Empowerment, Forgiveness and Empathy
And so when I ask the men at minimum about last week’s empowerment triangle and they look at me blankly, the story “I’m deluding myself that this is making a difference” appears. And when I observe that the current “warmth and cohesiveness” that has been built in the women’s group has only one woman of color left, (the two women I had most hoped were getting something out of the class are currently in seg, which coincided with several other women dropping out at the same time), the story, “I have no business being in here” appears. Meanwhile, I steadily pour out the “art of communication” curriculum to two classes with way too much talking, not enough listening and while the women are mostly engaged, the men seem utterly checked out and I think to myself, “if Fleet were here they would be listening.” Somehow the stories pile up (taking the shape of an old familiar story: “I’m not good enough at this so maybe I shouldn’t do it anymore”), even taking away from what was otherwise a solid (if somewhat unremarkable) class on forgiveness at Men’s Medium this week where one guy spoke beautifully about how it all boils down to love. Oh but wait, “what the heck do I know about love?!” Ugghhh.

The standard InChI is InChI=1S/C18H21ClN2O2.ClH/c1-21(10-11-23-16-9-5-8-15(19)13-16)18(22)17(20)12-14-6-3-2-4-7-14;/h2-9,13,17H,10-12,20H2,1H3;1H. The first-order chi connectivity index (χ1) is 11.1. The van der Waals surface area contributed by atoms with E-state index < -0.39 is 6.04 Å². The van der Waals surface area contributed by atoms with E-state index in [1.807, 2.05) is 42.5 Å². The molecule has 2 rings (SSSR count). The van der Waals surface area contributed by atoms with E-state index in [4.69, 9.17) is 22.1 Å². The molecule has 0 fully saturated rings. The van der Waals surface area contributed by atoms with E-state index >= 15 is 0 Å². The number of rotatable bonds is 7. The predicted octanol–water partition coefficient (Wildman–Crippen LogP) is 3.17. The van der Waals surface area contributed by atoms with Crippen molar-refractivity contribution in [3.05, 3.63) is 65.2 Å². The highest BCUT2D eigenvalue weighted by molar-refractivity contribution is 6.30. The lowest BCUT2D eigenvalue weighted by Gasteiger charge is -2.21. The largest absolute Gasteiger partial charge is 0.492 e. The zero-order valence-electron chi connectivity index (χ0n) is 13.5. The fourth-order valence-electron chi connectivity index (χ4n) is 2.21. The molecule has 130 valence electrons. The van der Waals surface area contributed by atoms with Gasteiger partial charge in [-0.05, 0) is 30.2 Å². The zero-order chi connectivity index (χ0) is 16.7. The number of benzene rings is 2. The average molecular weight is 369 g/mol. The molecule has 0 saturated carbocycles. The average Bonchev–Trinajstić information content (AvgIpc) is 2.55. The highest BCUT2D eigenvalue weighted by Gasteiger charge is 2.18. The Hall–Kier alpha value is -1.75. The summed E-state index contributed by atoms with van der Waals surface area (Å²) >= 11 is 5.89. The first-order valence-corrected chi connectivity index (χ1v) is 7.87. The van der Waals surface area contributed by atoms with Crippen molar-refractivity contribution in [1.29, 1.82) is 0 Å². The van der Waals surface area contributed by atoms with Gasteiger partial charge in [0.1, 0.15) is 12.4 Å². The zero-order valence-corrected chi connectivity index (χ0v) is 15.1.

Of course, the answers are right in front of me:
From the empathy work, I can say that I’m sad and hurt and frustrated because I have a need to feel a sense of purpose, to feel safe and authentic and appreciated, and to trust in a world of equality and grace. And I can also do my best to understand, “what it’s like to be you” instead of focusing on “what I’d like you to become.” From Forgiveness, I notice a wealth of my own unenforceable rules like “come to class and be totally engaged and while you’re at it, transform your life”, which I can choose to restate as, “I really hope that this work makes a difference in someone’s life but I know that it makes a difference in mine.” And from the Empowerment Triangle I can ask, “What can I do?” And in this case that means letting go of attachment to outcomes, not taking things personally and doing my best to learn and grow to be the best facilitator I can be for as many people in the room as possible.
Much appreciation to my colleagues at Lookout and in Mass for offering wonderful perspective, support and a wealth of ideas in this blog, (speaking of which, here’s my personal stone of the day: “if someone knew me, they would know that sometimes I wake up at 3 in the morning trying to make a class that already happened go “better” than it did…). Sigh. Breathe in, breathe out, let go.